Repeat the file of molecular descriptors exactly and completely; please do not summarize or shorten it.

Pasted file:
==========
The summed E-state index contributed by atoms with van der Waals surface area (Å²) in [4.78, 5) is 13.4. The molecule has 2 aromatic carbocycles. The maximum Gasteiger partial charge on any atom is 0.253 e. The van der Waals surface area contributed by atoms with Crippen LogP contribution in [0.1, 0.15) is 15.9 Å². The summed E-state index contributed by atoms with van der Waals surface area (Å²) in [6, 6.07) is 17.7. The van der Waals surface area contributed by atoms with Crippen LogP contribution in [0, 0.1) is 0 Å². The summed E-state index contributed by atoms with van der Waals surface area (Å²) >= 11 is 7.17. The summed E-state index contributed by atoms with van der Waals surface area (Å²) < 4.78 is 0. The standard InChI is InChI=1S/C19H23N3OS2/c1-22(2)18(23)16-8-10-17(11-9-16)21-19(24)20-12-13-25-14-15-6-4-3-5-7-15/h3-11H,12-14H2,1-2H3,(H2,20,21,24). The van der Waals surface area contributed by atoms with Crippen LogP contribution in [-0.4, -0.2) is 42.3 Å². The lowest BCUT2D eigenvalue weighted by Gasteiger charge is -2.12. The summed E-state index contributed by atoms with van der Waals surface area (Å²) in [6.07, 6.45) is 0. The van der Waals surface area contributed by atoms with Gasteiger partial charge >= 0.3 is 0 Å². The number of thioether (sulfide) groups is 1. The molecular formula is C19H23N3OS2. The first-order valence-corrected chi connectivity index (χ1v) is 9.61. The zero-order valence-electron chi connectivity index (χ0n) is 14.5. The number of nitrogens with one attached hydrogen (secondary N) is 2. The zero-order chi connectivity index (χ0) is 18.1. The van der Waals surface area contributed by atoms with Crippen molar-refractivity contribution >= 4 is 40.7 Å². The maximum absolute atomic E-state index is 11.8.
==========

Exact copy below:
The summed E-state index contributed by atoms with van der Waals surface area (Å²) in [4.78, 5) is 13.4. The molecule has 2 aromatic carbocycles. The maximum Gasteiger partial charge on any atom is 0.253 e. The van der Waals surface area contributed by atoms with Crippen LogP contribution in [0.1, 0.15) is 15.9 Å². The summed E-state index contributed by atoms with van der Waals surface area (Å²) in [6, 6.07) is 17.7. The van der Waals surface area contributed by atoms with Crippen LogP contribution in [0, 0.1) is 0 Å². The summed E-state index contributed by atoms with van der Waals surface area (Å²) >= 11 is 7.17. The summed E-state index contributed by atoms with van der Waals surface area (Å²) < 4.78 is 0. The standard InChI is InChI=1S/C19H23N3OS2/c1-22(2)18(23)16-8-10-17(11-9-16)21-19(24)20-12-13-25-14-15-6-4-3-5-7-15/h3-11H,12-14H2,1-2H3,(H2,20,21,24). The van der Waals surface area contributed by atoms with Crippen LogP contribution in [-0.4, -0.2) is 42.3 Å². The lowest BCUT2D eigenvalue weighted by Gasteiger charge is -2.12. The summed E-state index contributed by atoms with van der Waals surface area (Å²) in [6.07, 6.45) is 0. The van der Waals surface area contributed by atoms with Gasteiger partial charge >= 0.3 is 0 Å². The number of thioether (sulfide) groups is 1. The molecular formula is C19H23N3OS2. The first-order valence-corrected chi connectivity index (χ1v) is 9.61. The zero-order valence-electron chi connectivity index (χ0n) is 14.5. The number of nitrogens with one attached hydrogen (secondary N) is 2. The zero-order chi connectivity index (χ0) is 18.1. The van der Waals surface area contributed by atoms with Crippen molar-refractivity contribution >= 4 is 40.7 Å². The maximum absolute atomic E-state index is 11.8.